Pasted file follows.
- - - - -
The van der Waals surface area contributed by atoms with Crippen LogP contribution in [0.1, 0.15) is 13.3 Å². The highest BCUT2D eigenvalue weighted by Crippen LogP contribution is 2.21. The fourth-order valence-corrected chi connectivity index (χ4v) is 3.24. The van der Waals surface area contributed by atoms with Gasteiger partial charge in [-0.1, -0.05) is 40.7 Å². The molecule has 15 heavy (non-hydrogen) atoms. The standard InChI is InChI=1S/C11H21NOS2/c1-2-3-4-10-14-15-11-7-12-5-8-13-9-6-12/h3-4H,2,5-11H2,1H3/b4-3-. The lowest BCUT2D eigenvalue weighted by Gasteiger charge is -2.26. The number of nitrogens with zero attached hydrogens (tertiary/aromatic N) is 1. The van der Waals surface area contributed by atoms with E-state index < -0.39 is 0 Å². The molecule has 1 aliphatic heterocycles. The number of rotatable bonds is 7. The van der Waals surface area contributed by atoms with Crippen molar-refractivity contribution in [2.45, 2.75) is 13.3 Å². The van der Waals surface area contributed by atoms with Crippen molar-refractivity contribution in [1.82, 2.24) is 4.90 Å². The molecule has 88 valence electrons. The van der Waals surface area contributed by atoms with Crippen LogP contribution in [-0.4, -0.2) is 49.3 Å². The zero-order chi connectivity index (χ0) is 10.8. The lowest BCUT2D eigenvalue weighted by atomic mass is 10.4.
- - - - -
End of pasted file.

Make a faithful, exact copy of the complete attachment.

The van der Waals surface area contributed by atoms with Crippen LogP contribution in [0.1, 0.15) is 13.3 Å². The highest BCUT2D eigenvalue weighted by Crippen LogP contribution is 2.21. The fourth-order valence-corrected chi connectivity index (χ4v) is 3.24. The van der Waals surface area contributed by atoms with Gasteiger partial charge in [-0.1, -0.05) is 40.7 Å². The molecule has 15 heavy (non-hydrogen) atoms. The standard InChI is InChI=1S/C11H21NOS2/c1-2-3-4-10-14-15-11-7-12-5-8-13-9-6-12/h3-4H,2,5-11H2,1H3/b4-3-. The lowest BCUT2D eigenvalue weighted by Gasteiger charge is -2.26. The number of nitrogens with zero attached hydrogens (tertiary/aromatic N) is 1. The van der Waals surface area contributed by atoms with E-state index < -0.39 is 0 Å². The molecule has 1 aliphatic heterocycles. The number of rotatable bonds is 7. The van der Waals surface area contributed by atoms with Crippen molar-refractivity contribution in [2.45, 2.75) is 13.3 Å². The van der Waals surface area contributed by atoms with Crippen molar-refractivity contribution in [1.82, 2.24) is 4.90 Å². The molecule has 88 valence electrons. The van der Waals surface area contributed by atoms with Crippen LogP contribution in [-0.4, -0.2) is 49.3 Å². The zero-order chi connectivity index (χ0) is 10.8. The lowest BCUT2D eigenvalue weighted by atomic mass is 10.4.